Do you know what a hate crime is? The federal government and 49 states have hate crime laws in place. Wyoming is the only state without a hate crime law in place. While some states address a hate crime as a separate offense, others handle hate crimes as an aggravating circumstance to a separately specific crime. The Hate Crimes Prevention Act of 2009 is the federal hate crimes law. The central purpose of this piece of legislation was to provide funding as well as technical assistance to state and local jurisdictions to promote the investigation and prosecution of hate crimes.
The federal hate crime act made willfully causing bodily injury because of the actual or perceived race, color, religion, national origin, gender, sexual orientation, gender identity, or disability of another person a crime. To be considered a hate crime at the federal level, however, the crime must have impacted interstate or foreign commerce or, alternatively, occurred within federal special maritime or territorial jurisdiction. Texas, however, has its own unique definition of a hate crime and how hate crimes are handled.
What Is a Hate Crime in Texas?
Former Texas Governor Rick Perry signed into law the James Byrd Jr. Hate Crimes Act back in 2001. The act was established to address crimes that are motivated by bias or prejudices; in other words, hate crimes. The Texas Hate Crimes Law is codified in the Texas Code of Criminal Procedure. It only applies in the event that a judge or jury determines beyond a reasonable doubt that a defendant committed a crime with the intentional target being a group protected under Title V.
Instead of making a hate crime a separate offense, the Texas hate crime law makes the hate crime designation an aggravating circumstance of a separate criminal offense. The hate crime designation will enhance the level of severity of the original crime by one level. For instance, a second-degree felony considered to be a hate crime will become a first-degree felony. One exception to this being if the charged offense is a Class A misdemeanor. In that case, the punishment will be increased to 180 days in jail instead of raising the level of the crime to the felony level.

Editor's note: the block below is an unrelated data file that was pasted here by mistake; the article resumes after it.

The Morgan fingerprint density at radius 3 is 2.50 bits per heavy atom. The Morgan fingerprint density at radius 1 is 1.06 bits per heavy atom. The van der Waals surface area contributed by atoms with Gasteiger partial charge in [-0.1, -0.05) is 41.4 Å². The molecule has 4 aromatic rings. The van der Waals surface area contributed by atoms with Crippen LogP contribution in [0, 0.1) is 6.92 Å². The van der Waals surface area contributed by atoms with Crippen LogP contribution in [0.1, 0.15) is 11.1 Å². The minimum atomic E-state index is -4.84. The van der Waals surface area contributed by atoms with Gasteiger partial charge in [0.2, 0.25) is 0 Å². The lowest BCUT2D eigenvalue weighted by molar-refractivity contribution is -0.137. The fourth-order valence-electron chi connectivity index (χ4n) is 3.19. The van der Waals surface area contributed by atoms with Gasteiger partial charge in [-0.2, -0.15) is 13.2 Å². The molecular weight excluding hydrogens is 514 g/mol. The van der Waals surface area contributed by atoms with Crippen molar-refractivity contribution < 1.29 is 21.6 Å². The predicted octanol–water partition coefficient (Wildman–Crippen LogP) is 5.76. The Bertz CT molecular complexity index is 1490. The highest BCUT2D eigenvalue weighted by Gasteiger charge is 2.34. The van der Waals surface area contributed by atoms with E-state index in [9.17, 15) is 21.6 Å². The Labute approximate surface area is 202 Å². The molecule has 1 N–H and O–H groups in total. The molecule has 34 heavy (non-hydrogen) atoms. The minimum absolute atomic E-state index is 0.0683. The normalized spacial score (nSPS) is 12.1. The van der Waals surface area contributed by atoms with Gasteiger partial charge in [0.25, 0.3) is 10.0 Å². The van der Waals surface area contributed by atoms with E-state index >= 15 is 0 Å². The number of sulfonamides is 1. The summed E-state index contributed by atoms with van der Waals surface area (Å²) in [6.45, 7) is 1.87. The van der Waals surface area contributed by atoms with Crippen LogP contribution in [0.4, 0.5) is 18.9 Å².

The other exception to having a hate crime increase the level of seriousness of a crime is in the event of the most serious crimes having been committed. If a person has been charged with a first-degree felony, non-capital offense, such as murder, aggravated robbery or kidnapping, the fact that it is a hate crime will not increase the offense to the next category. This is because the offense would then be considered a capital offense and, therefore, punishable by death or life imprisonment.
Criminal Defense Attorneys
Have you been charged with a crime that could be considered a hate crime? There are special considerations that will need to be taken into account. The criminal defense team at Navarrete & Schwartz is prepared to mount the strongest possible defense for you as we fight against all criminal charges you may be up against. We are proud to serve the residents of Midland, Texas. Contact us today.